Here it is. The year-long mark on my life post undergrad (basically… it’s dead week this week). It’s absolutely mind-blowing to think I’ve been out of college for a year. I still find myself remembering it and referring to it as something that just happened. The feeling of uncertainty and wariness is so familiar that I feel like I just got rid of it. (And it you’re wondering what I mean by all that, refer back to my very first post). The frequency of engagement announcements has only increased (exponentially), and this year I am beginning to receive graduation announcements from children that I used to babysit (WHAT?!).
I guess one benefit of going to grad school at the same institution that was your alma mater for undergrad, is that you get to watch your peers in the class below you begin to make the same transitions you did the year before. (Although, it has made me even more nostalgic than before, so perhaps benefit isn’t the best word). However, I’m noticing the same patterns and feelings there, and I realized if I could sit down with myself one year ago and prepare myself, I’d have a few things to say.
Something that has been very important about my life over the past year has been that the Lord has done a lot of teaching me about how to trust Him. A few weeks ago I actually posted about that, choosing not to post the link where anyone could read it just because I knew my newsfeeds and other forms of social media were already inundated with people’s scripture postings and spiritual encouragements. Again, if you want to see that post then scroll down to the last one. (It’s basically about how I think we don’t give God enough credit for caring about the small things and don’t pray about them enough). Nevertheless, keep in mind that this trust+pray theme has been very prevalent during my 23rd year of life.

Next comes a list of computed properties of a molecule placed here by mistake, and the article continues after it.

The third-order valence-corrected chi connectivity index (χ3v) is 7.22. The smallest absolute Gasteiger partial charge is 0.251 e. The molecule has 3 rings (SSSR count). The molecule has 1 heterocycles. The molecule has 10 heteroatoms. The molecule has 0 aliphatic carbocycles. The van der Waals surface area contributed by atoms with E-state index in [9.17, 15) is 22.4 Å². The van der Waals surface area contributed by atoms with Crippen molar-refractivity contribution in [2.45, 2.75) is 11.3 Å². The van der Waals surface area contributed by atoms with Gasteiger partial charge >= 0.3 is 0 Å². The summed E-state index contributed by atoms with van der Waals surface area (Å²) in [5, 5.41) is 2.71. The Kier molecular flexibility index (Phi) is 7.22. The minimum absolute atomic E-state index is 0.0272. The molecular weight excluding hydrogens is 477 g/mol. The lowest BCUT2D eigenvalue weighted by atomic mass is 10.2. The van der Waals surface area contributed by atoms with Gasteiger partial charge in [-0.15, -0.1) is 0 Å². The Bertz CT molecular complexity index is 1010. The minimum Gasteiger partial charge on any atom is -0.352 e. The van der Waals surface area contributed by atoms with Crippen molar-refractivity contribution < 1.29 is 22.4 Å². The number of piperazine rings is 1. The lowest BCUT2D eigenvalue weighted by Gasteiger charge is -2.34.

So here’s my list:
1. It’s never the end of the world. You may not know exactly where you’re going next, and you may find out only a few weeks before you’re supposed to be there. That’s okay. If you prayed about it and trust God, then do yourself a favor and actually trust God. Worrying is not going to expedite His answer. Even if I hadn’t gotten into grad school and needed to find a job, I’m not an orphan in this world. My parents could have helped me for the time that it took to apply for jobs. (I get that most people are like, “Moving home with my parents, are you crazy?”… but seriously? You’re wouldn’t be homeless.)
2. You’re not going to stop feeling old. So just get used to it. And relatively in comparison to the rest of the population, you aren’t that old. Also, you still have a lot to learn. Don’t freak out. You just aren’t a child anymore. Sad? A little. But it’s where you are so be wise and make the best of it.